Referring to FIGS. 5 to 8, another embodiment of the automatically acted operating mode selection device according to the invention is shown as applied to a digital type automatic exposure control system for daylight and flash photography. In FIG. 5, a dashed line block CAMERA indicates that portion of the system which is incorporated in a camera, a solid line block M.D. indicates a motor drive unit, and another solid line block E.F. indicates a flash unit which may be of the type shown in FIG. 2 with exclusion of the inhibiting circuit 42, 43.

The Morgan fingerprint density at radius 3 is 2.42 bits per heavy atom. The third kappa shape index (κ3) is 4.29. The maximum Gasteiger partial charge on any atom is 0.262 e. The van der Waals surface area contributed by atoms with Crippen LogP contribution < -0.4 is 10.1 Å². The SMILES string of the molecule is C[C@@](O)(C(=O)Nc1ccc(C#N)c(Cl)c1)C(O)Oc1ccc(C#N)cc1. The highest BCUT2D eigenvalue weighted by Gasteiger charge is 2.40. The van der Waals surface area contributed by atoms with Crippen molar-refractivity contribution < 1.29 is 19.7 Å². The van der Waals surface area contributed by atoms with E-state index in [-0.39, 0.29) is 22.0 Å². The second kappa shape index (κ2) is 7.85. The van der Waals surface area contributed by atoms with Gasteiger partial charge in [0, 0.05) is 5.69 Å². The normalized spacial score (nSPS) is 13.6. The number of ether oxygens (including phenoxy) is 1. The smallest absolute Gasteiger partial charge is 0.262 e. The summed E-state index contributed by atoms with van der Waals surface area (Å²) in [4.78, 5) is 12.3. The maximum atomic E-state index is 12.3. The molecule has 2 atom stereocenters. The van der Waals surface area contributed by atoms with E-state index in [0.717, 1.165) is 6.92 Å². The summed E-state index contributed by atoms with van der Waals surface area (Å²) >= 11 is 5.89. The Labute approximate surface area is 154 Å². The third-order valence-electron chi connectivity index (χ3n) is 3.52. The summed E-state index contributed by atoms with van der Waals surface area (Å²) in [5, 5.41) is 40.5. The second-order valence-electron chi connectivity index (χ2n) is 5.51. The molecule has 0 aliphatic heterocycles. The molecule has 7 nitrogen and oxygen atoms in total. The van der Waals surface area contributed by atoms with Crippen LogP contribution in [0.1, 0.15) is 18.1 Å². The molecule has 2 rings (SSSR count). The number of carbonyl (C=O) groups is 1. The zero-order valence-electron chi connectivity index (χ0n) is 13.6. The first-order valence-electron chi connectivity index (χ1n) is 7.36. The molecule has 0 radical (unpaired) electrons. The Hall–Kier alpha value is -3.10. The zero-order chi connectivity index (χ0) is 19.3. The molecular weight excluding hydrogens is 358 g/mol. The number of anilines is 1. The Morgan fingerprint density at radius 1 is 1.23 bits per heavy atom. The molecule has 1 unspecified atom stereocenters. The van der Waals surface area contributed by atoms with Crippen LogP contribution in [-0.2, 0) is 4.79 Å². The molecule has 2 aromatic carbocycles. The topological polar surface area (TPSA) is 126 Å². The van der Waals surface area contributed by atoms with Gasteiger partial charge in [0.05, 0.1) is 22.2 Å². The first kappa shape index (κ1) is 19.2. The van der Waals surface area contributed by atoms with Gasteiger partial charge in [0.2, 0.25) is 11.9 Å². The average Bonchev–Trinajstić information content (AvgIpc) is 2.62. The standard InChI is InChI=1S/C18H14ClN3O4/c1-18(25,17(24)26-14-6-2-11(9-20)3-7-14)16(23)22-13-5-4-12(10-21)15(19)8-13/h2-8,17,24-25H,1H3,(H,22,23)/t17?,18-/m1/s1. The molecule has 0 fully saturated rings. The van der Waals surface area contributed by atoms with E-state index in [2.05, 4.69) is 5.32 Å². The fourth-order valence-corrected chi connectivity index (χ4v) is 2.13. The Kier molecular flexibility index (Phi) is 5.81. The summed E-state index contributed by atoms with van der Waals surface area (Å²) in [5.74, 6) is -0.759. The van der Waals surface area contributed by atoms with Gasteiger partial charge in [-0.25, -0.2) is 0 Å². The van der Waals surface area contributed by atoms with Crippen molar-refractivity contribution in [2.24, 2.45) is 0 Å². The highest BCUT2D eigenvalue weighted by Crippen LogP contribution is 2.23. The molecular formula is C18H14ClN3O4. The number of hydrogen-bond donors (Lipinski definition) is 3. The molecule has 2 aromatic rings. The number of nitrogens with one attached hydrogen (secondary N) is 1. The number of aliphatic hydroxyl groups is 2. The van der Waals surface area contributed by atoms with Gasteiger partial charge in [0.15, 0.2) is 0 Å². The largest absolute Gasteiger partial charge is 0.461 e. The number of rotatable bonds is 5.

Referring first to FIG. 6, there is shown an analogue type automatic exposure control circuit including a diaphragm value display circuit but with exclusion of a diaphragm control circuit which will be explained together with a coordinating control circuit for the various positions of the system in connection with FIG. 7. Those of the circuit elements which are enclosed in a dashed line block corresponding to block II of FIG. 5 may be disposed on a single semiconductor substrate in the form of a large scale integrated circuit equipment. An electrical power is supplied through a terminal P36 with no further lead being shown for the purpose of clarity.